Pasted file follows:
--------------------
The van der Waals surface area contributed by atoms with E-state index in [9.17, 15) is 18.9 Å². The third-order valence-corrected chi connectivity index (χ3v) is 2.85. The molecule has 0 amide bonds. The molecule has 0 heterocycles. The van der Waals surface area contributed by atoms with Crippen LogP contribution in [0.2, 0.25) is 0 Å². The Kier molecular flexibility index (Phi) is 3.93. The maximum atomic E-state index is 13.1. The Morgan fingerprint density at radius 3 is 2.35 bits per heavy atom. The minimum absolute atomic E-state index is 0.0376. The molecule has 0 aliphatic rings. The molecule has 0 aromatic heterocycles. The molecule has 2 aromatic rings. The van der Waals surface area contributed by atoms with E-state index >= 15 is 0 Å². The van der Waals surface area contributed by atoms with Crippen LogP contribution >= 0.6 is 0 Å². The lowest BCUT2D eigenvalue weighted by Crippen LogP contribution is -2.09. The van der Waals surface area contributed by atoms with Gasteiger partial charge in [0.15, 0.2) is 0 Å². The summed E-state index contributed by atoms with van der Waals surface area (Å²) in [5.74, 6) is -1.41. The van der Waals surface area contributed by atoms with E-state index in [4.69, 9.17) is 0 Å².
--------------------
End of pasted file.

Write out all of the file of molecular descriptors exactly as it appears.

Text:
The van der Waals surface area contributed by atoms with E-state index in [9.17, 15) is 18.9 Å². The third-order valence-corrected chi connectivity index (χ3v) is 2.85. The molecule has 0 amide bonds. The molecule has 0 heterocycles. The van der Waals surface area contributed by atoms with Crippen LogP contribution in [0.2, 0.25) is 0 Å². The Kier molecular flexibility index (Phi) is 3.93. The maximum atomic E-state index is 13.1. The Morgan fingerprint density at radius 3 is 2.35 bits per heavy atom. The minimum absolute atomic E-state index is 0.0376. The molecule has 0 aliphatic rings. The molecule has 0 aromatic heterocycles. The molecule has 2 aromatic rings. The van der Waals surface area contributed by atoms with E-state index >= 15 is 0 Å². The van der Waals surface area contributed by atoms with Crippen LogP contribution >= 0.6 is 0 Å². The lowest BCUT2D eigenvalue weighted by Crippen LogP contribution is -2.09. The van der Waals surface area contributed by atoms with Gasteiger partial charge in [0.15, 0.2) is 0 Å². The summed E-state index contributed by atoms with van der Waals surface area (Å²) in [5.74, 6) is -1.41. The van der Waals surface area contributed by atoms with E-state index in [4.69, 9.17) is 0 Å².